But will these holy grails be released in the U.S.? The deluxe soundtrack is coming from Chrysalis/2 Tone, whose recent reissues have seen widespread American release, so that should be no problem. The BFI DVD/Blu-ray, on the other hands, may have to be had as an import, unless some U.S. distributor like Eagle Rock or Rhino were to pick it up (pick it up, pick it up). Update: The official 2 Tone online store has the Dance Craze film and soundtrack box sets listed in U.S. dollars for overseas shipping (in numerous bundled configurations), so you can get ’em that way if they don’t turn up in our domestic retail channels.

While we wait for March to get here, take a look at my personal reflections on the classic soundtrack album, Dance Craze and My Higher Education.

Dance Craze and My Higher Education

The year 1986 was a tumultuous time of transition for all of us old-school Madness fans. And for myself even more so, since I was in my senior year of high school and facing big decisions about my future. It was a pivotal moment when I had more consequential matters to worry about than my favorite pop band breaking up. And yet somehow my pursuit of college admission got intermingled with my love of Madness, as I shall relate forthwith. 

During my junior year, I entered a short story in a scholarship competition called the North Carolina Writing Award. It was a lark and I expected nothing from it, but I ended up winning first place in the county. So I was invited to the state finals at Duke University, where I squared off against the other finalists in writing an extemporaneous essay in a big intimidating auditorium. I won second place in the state, which scored me major scholarship funds to put me through either UNC or Duke, and cemented my confidence in writing as the skill I wanted to build a career around.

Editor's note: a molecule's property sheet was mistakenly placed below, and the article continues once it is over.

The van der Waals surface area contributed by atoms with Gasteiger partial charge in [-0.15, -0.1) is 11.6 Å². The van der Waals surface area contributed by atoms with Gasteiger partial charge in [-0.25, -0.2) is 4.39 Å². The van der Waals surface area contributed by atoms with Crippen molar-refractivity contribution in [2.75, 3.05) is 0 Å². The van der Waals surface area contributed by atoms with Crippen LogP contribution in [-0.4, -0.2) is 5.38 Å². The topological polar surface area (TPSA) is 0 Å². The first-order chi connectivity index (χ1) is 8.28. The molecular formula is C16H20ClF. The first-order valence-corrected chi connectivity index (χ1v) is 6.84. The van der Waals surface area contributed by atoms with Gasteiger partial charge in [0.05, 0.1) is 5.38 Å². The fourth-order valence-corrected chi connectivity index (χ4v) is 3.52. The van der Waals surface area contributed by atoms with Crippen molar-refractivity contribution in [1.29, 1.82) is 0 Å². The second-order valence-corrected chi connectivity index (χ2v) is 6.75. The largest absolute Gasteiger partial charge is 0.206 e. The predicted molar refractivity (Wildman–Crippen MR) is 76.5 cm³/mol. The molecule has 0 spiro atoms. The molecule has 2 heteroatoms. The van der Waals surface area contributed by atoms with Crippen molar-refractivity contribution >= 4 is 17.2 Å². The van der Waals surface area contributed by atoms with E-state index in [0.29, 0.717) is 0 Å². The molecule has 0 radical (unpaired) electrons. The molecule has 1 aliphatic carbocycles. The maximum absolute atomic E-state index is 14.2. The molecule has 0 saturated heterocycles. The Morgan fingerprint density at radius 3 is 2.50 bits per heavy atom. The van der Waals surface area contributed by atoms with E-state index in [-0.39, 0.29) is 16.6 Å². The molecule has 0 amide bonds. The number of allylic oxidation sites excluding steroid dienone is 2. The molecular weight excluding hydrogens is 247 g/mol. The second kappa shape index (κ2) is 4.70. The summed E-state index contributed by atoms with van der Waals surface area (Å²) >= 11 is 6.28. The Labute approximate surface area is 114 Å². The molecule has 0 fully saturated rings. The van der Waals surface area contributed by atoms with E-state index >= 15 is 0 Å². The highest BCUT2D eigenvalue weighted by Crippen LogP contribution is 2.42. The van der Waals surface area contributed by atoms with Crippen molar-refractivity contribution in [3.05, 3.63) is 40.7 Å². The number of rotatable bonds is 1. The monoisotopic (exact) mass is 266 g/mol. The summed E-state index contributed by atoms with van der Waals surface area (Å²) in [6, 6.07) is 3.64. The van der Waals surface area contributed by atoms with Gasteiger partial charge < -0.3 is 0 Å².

But that’s not why we’re here. The incident of musical interest took place on the night before the Duke finals. It was my first visit to Durham, which now has been my home for some 25+ years. That evening my Mom and I stopped at a big mall called South Square, long since demolished, and I browsed a Record Bar music store. In this prize wonderland I found a rare and amazing discovery: the Dance Craze soundtrack. I had read about the elusive 1981 concert film, but here was the music on vinyl LP in my hands for the first time. At the checkout I remember telling the cashier I was super impressed with Record Bar’s selection. I’m sure I sounded like a pimply little dork, but I meant it. I thought this city of Durham must be a happenin’ place. Maybe I did want to live there and go to Duke instead of Chapel Hill.

I spent that night in the hotel admiring the kick-ass album sleeve, glad of something to divert the stress of tomorrow morning’s writerly showdown. The triumvirate I knew as the giants of 2 Tone – Madness, The Specials and The (English) Beat – all together on one live album. It was a crossover team-up event like the Avengers of ska. I also knew Bad Manners, but I’d never heard The Selecter or The Bodysnatchers. How cool, how exciting!

Dance Craze was a real watershed in my development as a music fan. Most fans think of Dance Craze foremost in terms of the movie, but for me the soundtrack is forever more memorable and important. I’ve only seen the movie in crappy VHS bootlegs and on YouTube, since legal entanglements have prevented official home video releases. On the last night of a 2017 visit to London, I had a ticket to see a screening of a high-quality print at a club in Islington, with Rhoda Dakar doing a live set afterward. But I came down with pink eye on the trip and decided to stay in. Later came to find out the projector had broken and there was no show that night.